glorified.

The  Six is for the six days it took God to create the Heavens  and Earth.

The Seven is for the day God rested after making His  Creation.

The Eight is for the family of Noah and his wife, their  three sons and
their wives - the eight people God spared from the flood that  destroyed the
earth.

The Nine is for the lepers that Jesus  cleansed of leprosy. He cleansed ten,
but nine never thanked Him.

The Ten represents the Ten Commandments that God handed down to Moses on
tablets  made of stone.

The Jack is a reminder of Satan, one of God's first  angels, but he got
kicked out of heaven for his sly and wicked ways and is now  the joker of
eternal hell.

The Queen stands for the Virgin  Mary.

The King stands for Jesus, for he Is the King of all  kings.

When I count the dots on all the cards, I come up with 365  total, one for
every day of the year.

There are a total of 52  cards in a deck; each is a week - 52 weeks in a
year.

The four  suits represent the four seasons: Spring, Summer, Fall and Winter.

Each suit has thirteen cards - there are exactly thirteen weeks in a
quarter.

So when I want to talk to God and thank Him, I just pull  out this old deck
of cards and they remind me of all that I have to be thankful  for."

The sergeant just stood there. After a minute, with tears in  his eyes and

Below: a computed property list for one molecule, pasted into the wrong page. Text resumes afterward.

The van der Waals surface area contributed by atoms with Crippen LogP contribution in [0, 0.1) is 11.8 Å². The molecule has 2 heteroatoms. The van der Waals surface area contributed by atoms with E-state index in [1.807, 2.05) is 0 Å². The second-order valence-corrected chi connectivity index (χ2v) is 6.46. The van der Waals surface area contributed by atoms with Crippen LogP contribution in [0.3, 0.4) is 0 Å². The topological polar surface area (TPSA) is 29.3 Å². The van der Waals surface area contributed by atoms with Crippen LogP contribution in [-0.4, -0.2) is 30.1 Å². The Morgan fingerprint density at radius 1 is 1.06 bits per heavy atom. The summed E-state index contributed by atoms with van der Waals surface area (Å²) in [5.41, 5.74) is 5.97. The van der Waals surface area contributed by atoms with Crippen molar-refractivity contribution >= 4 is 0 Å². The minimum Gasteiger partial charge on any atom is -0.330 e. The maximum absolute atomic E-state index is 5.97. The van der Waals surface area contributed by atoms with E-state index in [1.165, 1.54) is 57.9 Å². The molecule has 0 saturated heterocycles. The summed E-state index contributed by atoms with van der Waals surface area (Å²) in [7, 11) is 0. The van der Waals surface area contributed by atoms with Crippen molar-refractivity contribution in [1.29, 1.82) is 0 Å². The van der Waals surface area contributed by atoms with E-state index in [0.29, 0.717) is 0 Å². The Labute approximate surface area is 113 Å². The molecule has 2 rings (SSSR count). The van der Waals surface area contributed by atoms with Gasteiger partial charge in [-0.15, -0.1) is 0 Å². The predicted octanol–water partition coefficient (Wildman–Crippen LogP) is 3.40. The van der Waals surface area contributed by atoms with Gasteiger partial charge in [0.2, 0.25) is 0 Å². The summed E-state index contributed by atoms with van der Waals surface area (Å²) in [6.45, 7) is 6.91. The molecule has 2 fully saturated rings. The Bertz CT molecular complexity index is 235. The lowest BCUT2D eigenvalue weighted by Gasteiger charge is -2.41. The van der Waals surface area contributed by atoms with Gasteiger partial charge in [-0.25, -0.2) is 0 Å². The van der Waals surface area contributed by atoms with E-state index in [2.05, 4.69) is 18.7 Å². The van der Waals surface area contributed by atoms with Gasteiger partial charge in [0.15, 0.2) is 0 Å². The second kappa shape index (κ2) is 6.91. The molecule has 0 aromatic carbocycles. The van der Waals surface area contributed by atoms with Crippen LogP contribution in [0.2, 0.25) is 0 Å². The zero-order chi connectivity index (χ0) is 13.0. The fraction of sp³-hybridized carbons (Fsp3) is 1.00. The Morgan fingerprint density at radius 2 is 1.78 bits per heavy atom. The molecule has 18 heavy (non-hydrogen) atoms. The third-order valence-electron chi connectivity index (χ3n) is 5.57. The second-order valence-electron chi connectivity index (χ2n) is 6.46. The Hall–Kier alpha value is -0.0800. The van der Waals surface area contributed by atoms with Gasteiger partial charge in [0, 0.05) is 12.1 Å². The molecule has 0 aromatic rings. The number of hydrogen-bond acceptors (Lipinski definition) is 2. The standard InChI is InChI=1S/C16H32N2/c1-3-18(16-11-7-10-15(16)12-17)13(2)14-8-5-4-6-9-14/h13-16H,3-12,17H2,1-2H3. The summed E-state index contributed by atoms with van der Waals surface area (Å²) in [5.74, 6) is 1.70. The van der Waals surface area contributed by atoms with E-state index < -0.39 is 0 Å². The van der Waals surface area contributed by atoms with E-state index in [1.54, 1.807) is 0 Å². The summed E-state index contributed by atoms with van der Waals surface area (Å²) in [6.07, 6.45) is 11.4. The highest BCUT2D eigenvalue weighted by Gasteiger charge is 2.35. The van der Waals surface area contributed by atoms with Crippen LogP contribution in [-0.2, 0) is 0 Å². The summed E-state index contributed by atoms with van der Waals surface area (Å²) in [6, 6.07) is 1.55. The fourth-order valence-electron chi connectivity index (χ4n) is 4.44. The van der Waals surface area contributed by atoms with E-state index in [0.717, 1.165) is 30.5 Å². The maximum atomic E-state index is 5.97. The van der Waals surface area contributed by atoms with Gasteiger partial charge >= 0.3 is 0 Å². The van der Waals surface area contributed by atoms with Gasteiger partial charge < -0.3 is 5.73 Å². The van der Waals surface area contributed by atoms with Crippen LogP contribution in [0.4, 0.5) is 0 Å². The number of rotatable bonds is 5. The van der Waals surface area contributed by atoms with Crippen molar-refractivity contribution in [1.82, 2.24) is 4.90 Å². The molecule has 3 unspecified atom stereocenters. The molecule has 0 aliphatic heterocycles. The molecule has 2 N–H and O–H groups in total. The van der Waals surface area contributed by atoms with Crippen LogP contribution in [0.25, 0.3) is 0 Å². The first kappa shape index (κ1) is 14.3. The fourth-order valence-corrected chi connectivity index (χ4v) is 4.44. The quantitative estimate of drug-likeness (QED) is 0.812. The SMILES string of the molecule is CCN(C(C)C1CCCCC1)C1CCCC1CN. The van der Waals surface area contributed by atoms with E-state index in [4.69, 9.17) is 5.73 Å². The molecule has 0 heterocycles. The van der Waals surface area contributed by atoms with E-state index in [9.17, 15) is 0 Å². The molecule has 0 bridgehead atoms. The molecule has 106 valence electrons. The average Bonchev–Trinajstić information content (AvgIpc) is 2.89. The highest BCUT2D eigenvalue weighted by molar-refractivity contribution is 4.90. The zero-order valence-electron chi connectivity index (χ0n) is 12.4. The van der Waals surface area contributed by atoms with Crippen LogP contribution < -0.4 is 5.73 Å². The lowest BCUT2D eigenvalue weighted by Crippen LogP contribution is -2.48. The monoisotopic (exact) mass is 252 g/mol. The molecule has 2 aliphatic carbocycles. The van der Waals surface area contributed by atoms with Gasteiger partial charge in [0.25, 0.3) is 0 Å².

pain in his heart, he said, "Soldier, can I borrow that deck of cards?"



Paul Harvey Writes:
 

 
We tried so hard to make things better for our kids that we made them worse. For my grandchildren, I'd like better.
 
I'd really like for them to know about hand me down clothes and homemade ice cream and leftover meat loaf sandwiches. I really would.
 

 
I hope you learn humility by being humiliated, and that you learn honesty by being cheated.
 
I hope you learn to make your own bed and mow the lawn and wash the car.
 
And I really hope nobody gives you a brand new car when you are sixteen.
 

 
It will be good if at least one time you can see puppies born and your old dog put to sleep.
 

 
I hope you get a black eye fighting for something you believe in.
 

 
I hope you have to share a bedroom with your younger brother/sister. And it's all right if you have to draw a line down the middle of the room,but when he wants to crawl under the covers with you because he's scared, I hope you let him.
 

 
When you want to see a movie and your little brother/sister wants to tag along, I hope you'll let him/her.
 
I hope you have to walk uphill to school with your friends and that you live in a town where you can do it safely.